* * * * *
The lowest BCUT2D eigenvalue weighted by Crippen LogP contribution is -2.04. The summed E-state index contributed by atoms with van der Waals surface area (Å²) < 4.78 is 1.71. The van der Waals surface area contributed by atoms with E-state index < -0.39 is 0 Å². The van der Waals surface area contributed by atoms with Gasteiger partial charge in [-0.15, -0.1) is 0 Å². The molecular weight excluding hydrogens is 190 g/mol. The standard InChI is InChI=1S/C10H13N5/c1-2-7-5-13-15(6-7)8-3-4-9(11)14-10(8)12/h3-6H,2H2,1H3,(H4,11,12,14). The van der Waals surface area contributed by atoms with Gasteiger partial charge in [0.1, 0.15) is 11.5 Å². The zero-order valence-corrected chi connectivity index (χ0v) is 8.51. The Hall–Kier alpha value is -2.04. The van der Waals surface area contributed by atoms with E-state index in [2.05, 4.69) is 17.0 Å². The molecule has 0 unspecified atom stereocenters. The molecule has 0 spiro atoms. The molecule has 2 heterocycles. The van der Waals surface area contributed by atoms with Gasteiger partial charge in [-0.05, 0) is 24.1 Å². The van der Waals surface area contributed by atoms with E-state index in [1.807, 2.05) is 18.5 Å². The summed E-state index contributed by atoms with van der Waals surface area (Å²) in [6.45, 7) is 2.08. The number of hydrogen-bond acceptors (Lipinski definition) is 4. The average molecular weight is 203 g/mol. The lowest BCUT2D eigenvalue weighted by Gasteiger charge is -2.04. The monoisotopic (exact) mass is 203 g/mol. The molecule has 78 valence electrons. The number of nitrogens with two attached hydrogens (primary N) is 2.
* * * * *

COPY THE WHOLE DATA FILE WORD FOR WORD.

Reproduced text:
The lowest BCUT2D eigenvalue weighted by Crippen LogP contribution is -2.04. The summed E-state index contributed by atoms with van der Waals surface area (Å²) < 4.78 is 1.71. The van der Waals surface area contributed by atoms with E-state index < -0.39 is 0 Å². The van der Waals surface area contributed by atoms with Gasteiger partial charge in [-0.15, -0.1) is 0 Å². The molecular weight excluding hydrogens is 190 g/mol. The standard InChI is InChI=1S/C10H13N5/c1-2-7-5-13-15(6-7)8-3-4-9(11)14-10(8)12/h3-6H,2H2,1H3,(H4,11,12,14). The van der Waals surface area contributed by atoms with Gasteiger partial charge in [0.1, 0.15) is 11.5 Å². The zero-order valence-corrected chi connectivity index (χ0v) is 8.51. The Hall–Kier alpha value is -2.04. The van der Waals surface area contributed by atoms with E-state index in [2.05, 4.69) is 17.0 Å². The molecule has 0 unspecified atom stereocenters. The molecule has 0 spiro atoms. The molecule has 2 heterocycles. The van der Waals surface area contributed by atoms with Gasteiger partial charge in [-0.05, 0) is 24.1 Å². The van der Waals surface area contributed by atoms with E-state index in [1.807, 2.05) is 18.5 Å². The summed E-state index contributed by atoms with van der Waals surface area (Å²) in [6.45, 7) is 2.08. The number of hydrogen-bond acceptors (Lipinski definition) is 4. The average molecular weight is 203 g/mol. The lowest BCUT2D eigenvalue weighted by Gasteiger charge is -2.04. The monoisotopic (exact) mass is 203 g/mol. The molecule has 78 valence electrons. The number of nitrogens with two attached hydrogens (primary N) is 2.